Anatomy. Biology. Physiology. Politics. Philosophy. English. These are all words and classes that we, as university students, are more than likely all too familiar with by this time in our academic careers. The importance of these classes and the knowledge to be had from them can’t be stressed enough, but there is also a different type of comprehension that we can learn from our classes that focus on the studies of socially constructed aspects, ones that we are largely passive to each and every day, such as gender.
Over the past month, GNDS125 has made me hyper-aware of the differences and double standards that make up our heavily gendered world. We focused mainly this month on advertisements, and their key ingredient, the over-sexualization of women. You don’t have to read in too closely to ads these days to realize what messages they are usually trying to convey; that women are passive, extremely vulnerable creatures who depend and dote on the infinitely stronger, more powerful, dominating male. As a result of this, girls and women have been taught to never see themselves as ‘good enough’, even when if they do come close to that unattainable standard, tall, dainty, large breasted, long legged and tanned. The never-ending cycle of comparison and self-distain can never lead to anything positive or beneficial, some typical cases concluding eating disorders, depression, girl-to-girl hate, continuous judgment, with the list going on and on. No one can deny that this in itself is a public health issue. It affects a huge demographic, and it is no coincidence that this is the demographic that mainstream media and major advertisers focus on specifically. As someone who is anticipating a future career in the sector of public health, the effects these advertisements have on myself and all other women like me concern me a great deal.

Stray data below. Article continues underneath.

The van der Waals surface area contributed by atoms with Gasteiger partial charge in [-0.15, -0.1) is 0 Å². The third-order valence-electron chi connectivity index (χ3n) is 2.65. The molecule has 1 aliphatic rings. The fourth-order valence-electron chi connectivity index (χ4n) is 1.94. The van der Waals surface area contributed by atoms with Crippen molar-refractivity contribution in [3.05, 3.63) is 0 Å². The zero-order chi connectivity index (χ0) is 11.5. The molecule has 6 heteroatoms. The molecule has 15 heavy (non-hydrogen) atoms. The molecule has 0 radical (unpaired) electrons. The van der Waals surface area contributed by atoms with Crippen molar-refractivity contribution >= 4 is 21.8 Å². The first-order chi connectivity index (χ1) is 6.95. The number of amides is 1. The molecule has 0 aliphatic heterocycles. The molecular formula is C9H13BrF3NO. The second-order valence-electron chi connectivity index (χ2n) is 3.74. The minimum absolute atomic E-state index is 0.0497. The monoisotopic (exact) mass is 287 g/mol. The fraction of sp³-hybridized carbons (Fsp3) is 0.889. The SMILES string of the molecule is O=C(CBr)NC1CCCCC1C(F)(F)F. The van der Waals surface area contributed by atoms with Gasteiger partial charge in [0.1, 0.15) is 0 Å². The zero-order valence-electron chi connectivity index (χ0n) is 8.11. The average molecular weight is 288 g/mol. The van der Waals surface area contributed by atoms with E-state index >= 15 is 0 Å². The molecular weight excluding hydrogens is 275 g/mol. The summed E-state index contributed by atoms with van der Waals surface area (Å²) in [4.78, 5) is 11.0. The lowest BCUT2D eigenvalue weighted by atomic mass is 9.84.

Even worse still, these aforementioned women and girls are taught through these ads to believe that being over-sexualized and tremendously exploited is somehow their idea, and therefore, empowering. I agree completely with Jean Killbourne, the speaker of the film Killing Us Softly viewed in class this month, when she says that when girls and women degrade themselves for male attention and try to pass the act off as empowering, it is beyond cliché and absolutely only pulling the female population into a further downward spiral of passivity and demeaning behaviours.
In discussing these ideologies with peers in and outside of this gender studies course, I have found a major rebuttal to these claims to center around the clause that if the hyper-sexualized advertisements are so detrimental to certain demographics, these particular demographics should know not to listen to the ads, and shut them out completely. I argue that this is not possible. Mainstream media is successful because it is essentially unavoidable. Perhaps women and girls of the modern Western world can make notable changes throughout their day, it is true that no one is forcing them to buy the latest Cosmopolitan magazine or play into the newest crash diet. However, I find it highly unrealistic to tell every adolescent to middle aged girl and woman to cease watching her television, ban herself from internet access, and never go to the movies again.
It is the media that needs to change, not the inadvertent spectators. Messages need to be more positive, displaying real life, healthy and attainable images that do not force women into becoming self-critiquing specialists.